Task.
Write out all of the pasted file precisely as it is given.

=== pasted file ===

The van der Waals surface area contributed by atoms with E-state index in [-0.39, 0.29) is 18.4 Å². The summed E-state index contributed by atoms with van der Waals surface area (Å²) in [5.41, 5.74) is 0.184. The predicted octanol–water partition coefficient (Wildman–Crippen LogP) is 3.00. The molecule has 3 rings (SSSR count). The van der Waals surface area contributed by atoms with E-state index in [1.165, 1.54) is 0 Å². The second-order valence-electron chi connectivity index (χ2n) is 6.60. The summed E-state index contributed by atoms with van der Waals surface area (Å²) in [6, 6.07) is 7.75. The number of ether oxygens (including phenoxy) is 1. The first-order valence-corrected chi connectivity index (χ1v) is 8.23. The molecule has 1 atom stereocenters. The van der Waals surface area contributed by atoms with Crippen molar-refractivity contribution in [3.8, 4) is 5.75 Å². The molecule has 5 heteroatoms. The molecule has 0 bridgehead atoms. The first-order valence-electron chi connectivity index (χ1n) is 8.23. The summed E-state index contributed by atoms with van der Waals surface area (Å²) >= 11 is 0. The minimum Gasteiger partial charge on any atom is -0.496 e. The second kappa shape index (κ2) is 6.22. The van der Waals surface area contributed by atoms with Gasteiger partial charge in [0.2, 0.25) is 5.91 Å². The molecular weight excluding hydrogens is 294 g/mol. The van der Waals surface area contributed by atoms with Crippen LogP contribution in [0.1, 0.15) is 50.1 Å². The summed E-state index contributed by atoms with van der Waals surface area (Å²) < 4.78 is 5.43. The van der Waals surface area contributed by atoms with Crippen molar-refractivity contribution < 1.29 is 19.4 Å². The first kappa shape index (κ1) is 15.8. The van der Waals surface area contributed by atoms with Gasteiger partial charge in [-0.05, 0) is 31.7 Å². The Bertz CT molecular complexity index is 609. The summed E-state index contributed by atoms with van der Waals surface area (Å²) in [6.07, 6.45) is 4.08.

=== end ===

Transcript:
The van der Waals surface area contributed by atoms with E-state index in [-0.39, 0.29) is 18.4 Å². The summed E-state index contributed by atoms with van der Waals surface area (Å²) in [5.41, 5.74) is 0.184. The predicted octanol–water partition coefficient (Wildman–Crippen LogP) is 3.00. The molecule has 3 rings (SSSR count). The van der Waals surface area contributed by atoms with E-state index in [1.165, 1.54) is 0 Å². The second-order valence-electron chi connectivity index (χ2n) is 6.60. The summed E-state index contributed by atoms with van der Waals surface area (Å²) in [6, 6.07) is 7.75. The number of ether oxygens (including phenoxy) is 1. The first-order valence-corrected chi connectivity index (χ1v) is 8.23. The molecule has 1 atom stereocenters. The van der Waals surface area contributed by atoms with Crippen molar-refractivity contribution in [3.8, 4) is 5.75 Å². The molecule has 5 heteroatoms. The molecule has 0 bridgehead atoms. The first-order valence-electron chi connectivity index (χ1n) is 8.23. The summed E-state index contributed by atoms with van der Waals surface area (Å²) >= 11 is 0. The minimum Gasteiger partial charge on any atom is -0.496 e. The second kappa shape index (κ2) is 6.22. The van der Waals surface area contributed by atoms with Gasteiger partial charge in [0.2, 0.25) is 5.91 Å². The molecular weight excluding hydrogens is 294 g/mol. The van der Waals surface area contributed by atoms with Crippen LogP contribution in [0.1, 0.15) is 50.1 Å². The summed E-state index contributed by atoms with van der Waals surface area (Å²) < 4.78 is 5.43. The van der Waals surface area contributed by atoms with Crippen molar-refractivity contribution < 1.29 is 19.4 Å². The first kappa shape index (κ1) is 15.8. The van der Waals surface area contributed by atoms with Gasteiger partial charge in [-0.05, 0) is 31.7 Å². The Bertz CT molecular complexity index is 609. The summed E-state index contributed by atoms with van der Waals surface area (Å²) in [6.07, 6.45) is 4.08.